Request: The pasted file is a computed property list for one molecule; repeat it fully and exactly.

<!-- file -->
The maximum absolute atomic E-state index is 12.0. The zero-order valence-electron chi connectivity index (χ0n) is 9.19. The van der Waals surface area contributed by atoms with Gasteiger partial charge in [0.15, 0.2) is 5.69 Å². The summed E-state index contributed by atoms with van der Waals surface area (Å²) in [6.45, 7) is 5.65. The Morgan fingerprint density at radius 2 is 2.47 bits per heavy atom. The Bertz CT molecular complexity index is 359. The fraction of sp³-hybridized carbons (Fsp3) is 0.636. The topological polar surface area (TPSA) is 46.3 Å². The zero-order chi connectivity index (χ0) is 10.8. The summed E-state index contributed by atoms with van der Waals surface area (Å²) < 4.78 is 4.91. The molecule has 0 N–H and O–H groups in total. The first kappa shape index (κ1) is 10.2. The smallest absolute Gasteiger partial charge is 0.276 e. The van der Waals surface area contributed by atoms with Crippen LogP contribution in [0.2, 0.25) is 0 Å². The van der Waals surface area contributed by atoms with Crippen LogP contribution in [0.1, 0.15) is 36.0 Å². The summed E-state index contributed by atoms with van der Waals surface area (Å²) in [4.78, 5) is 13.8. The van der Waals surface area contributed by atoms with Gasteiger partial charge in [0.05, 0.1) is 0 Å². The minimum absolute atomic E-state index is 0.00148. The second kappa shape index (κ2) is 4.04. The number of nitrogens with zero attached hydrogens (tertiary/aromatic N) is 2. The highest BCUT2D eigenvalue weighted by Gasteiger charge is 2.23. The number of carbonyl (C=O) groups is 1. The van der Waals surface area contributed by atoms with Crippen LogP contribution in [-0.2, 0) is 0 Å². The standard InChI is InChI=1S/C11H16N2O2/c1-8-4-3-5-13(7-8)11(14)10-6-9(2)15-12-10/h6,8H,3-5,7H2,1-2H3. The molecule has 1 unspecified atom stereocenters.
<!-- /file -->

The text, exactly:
The maximum absolute atomic E-state index is 12.0. The zero-order valence-electron chi connectivity index (χ0n) is 9.19. The van der Waals surface area contributed by atoms with Gasteiger partial charge in [0.15, 0.2) is 5.69 Å². The summed E-state index contributed by atoms with van der Waals surface area (Å²) in [6.45, 7) is 5.65. The Morgan fingerprint density at radius 2 is 2.47 bits per heavy atom. The Bertz CT molecular complexity index is 359. The fraction of sp³-hybridized carbons (Fsp3) is 0.636. The topological polar surface area (TPSA) is 46.3 Å². The zero-order chi connectivity index (χ0) is 10.8. The summed E-state index contributed by atoms with van der Waals surface area (Å²) < 4.78 is 4.91. The molecule has 0 N–H and O–H groups in total. The first kappa shape index (κ1) is 10.2. The smallest absolute Gasteiger partial charge is 0.276 e. The van der Waals surface area contributed by atoms with Crippen LogP contribution in [0.2, 0.25) is 0 Å². The van der Waals surface area contributed by atoms with Crippen LogP contribution in [0.1, 0.15) is 36.0 Å². The summed E-state index contributed by atoms with van der Waals surface area (Å²) in [4.78, 5) is 13.8. The van der Waals surface area contributed by atoms with Gasteiger partial charge in [0.05, 0.1) is 0 Å². The minimum absolute atomic E-state index is 0.00148. The second kappa shape index (κ2) is 4.04. The number of nitrogens with zero attached hydrogens (tertiary/aromatic N) is 2. The highest BCUT2D eigenvalue weighted by Gasteiger charge is 2.23. The number of carbonyl (C=O) groups is 1. The van der Waals surface area contributed by atoms with Crippen LogP contribution in [-0.2, 0) is 0 Å². The standard InChI is InChI=1S/C11H16N2O2/c1-8-4-3-5-13(7-8)11(14)10-6-9(2)15-12-10/h6,8H,3-5,7H2,1-2H3. The molecule has 1 unspecified atom stereocenters.